So, what is the answer?

We want or clients to take our trend stories and use them to inspire their own creativity appropriate to the direction of the brand.  While we still do all the same research as the mega forecasters, we try to be really specific and define 5 key trends every six months. 
As a result, our clients can mix and match trends and adapt colour palettes to reflect their own brand direction and ethos.  They can also look as past, present and future trends to develop stories that are right for them at any time.

Going forward, we are going to be less specific with our season definitions – instead we will refer to volumes rather than years.  As we have an international client base, both in the Sothern and Norther hemispheres, this should help stop season confusion.  Instead, we just want to deliver newness as fast as possible, for our clients to react to in their own time.


Again, I get asked all the time by clients and students how trend forecasters predict future trends.  Well the truth is this has changed vastly over the past decade too!

Traditionally, it used to be the trusted method of PESTEL research; knowing and researching what’s happening in the political, economic, social, technological, environment and legal atmosphere and cleverly interpreting and translating how these current actions will translate into reactions in society up to 18 months down the line, and thus result in trends.  Sounds confusing?  Don’t worry, it takes many years of studying and practise to understand this method of research and the truth is; a lot of trend forecasting comes down to intuition too!

With the rapid expansion of media technology, including most notable the rise of social media platforms, consumers are being fed style information from a variety of new sources.  The rise of social media ambassadors through the likes of vloggers, bloggers, you tube sensations etc… have created a whole new demographic of visual influences.  Forecasters are just as much having to understand the significance of these NEW style influences as much as the catwalks and aspirational designers and brands that still provide some of the old trickle-down theory to trend too.

This being said, PESTEL research is still important.  You only have to scroll through your favourite news app to get your daily brain dump of what’s happening internationally on the news scene.  Take one of the biggest international news stories of 2018; the state of our oceans as a result of the over consumption of plastics.  These stories have gone viral, with every generation becoming aware of the matter and concerning themselves with how to move forward living more sustainable, and more importantly, limiting their plastic outputs.  This is obviously translating into trends both literally and visually in fashion.  Whether it be the purchase of products that are upcycled from waste plastic or purchasing a garment that reflects your view on the environment with a key slogan.  This is an ‘obviously’ translation of a PESTEL influence into a key fashion movement and trend.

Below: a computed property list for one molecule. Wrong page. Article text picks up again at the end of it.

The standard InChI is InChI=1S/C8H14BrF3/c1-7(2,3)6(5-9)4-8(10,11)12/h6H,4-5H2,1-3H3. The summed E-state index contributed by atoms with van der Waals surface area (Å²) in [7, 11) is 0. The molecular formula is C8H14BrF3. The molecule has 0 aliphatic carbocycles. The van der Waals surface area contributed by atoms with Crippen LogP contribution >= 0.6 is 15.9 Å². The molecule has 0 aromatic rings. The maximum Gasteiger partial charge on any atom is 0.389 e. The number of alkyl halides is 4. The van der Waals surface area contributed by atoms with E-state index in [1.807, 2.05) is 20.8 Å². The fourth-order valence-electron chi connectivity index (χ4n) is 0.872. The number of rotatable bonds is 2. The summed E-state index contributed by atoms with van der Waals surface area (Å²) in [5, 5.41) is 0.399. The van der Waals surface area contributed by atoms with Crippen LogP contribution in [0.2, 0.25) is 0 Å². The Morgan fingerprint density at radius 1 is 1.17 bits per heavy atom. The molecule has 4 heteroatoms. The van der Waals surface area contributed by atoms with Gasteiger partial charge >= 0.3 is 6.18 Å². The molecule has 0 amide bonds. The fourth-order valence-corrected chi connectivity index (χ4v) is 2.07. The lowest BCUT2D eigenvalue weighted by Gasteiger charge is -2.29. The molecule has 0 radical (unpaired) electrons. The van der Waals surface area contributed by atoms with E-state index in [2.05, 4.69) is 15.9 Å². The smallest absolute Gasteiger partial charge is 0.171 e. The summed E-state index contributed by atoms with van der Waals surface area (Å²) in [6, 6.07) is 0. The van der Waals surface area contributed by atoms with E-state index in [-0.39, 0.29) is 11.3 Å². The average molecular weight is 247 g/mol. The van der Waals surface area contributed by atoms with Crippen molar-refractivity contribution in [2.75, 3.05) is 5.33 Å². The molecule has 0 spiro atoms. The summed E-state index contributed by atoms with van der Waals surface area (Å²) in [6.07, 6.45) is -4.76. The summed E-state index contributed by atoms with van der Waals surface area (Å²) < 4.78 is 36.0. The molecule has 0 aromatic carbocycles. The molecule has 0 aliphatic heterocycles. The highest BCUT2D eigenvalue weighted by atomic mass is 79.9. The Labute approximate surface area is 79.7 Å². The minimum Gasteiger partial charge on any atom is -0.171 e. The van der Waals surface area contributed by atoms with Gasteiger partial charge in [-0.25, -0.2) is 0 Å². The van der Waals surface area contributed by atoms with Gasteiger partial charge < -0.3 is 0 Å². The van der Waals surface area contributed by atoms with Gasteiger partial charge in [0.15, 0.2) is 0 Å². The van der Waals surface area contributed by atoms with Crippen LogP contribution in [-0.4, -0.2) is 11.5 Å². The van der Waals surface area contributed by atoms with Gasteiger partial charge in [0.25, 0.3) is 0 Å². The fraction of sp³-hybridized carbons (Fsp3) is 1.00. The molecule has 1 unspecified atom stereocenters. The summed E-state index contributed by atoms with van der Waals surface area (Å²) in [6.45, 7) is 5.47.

Data science and trend forecasting...

While trend forecasting is still hugely important (as I mention previously, all brands want to have that something that’s new and desirable to their customer) At the same time, it would be naïve to disregard the huge increase in data information that has emerged over the past couple of decades.  With more and more people purchasing online and in apps it’s become easier than ever before to see what’s selling on an international scale.  No longer do buyers have to sit in sales meetings and await secret information on their competitors’ sales from past colleagues who are willing to disclose their company’s information under the table to friends/competitors.  Instead, they can become subscribers to dater gurus such as

Co-founder of, Julia Fowler, who used to be a designer herself, describes the predicament brands are in during this new age of information versus trend forecasting.  In an article with the Times, Fowler describes the role of a designer (or brand) “is to make things that people are going to buy. It’s hard because you’re working on products that won’t be in store for six to twelve months. It’s a huge risk you’re having to take, especially when you’re ordering thousands of items.”  She goes onto describe her motivation for starting as “[she] wanted to see what products were performing well so we had a better idea of what would sell. The problem was there wasn’t any information, so it was really frustrating.”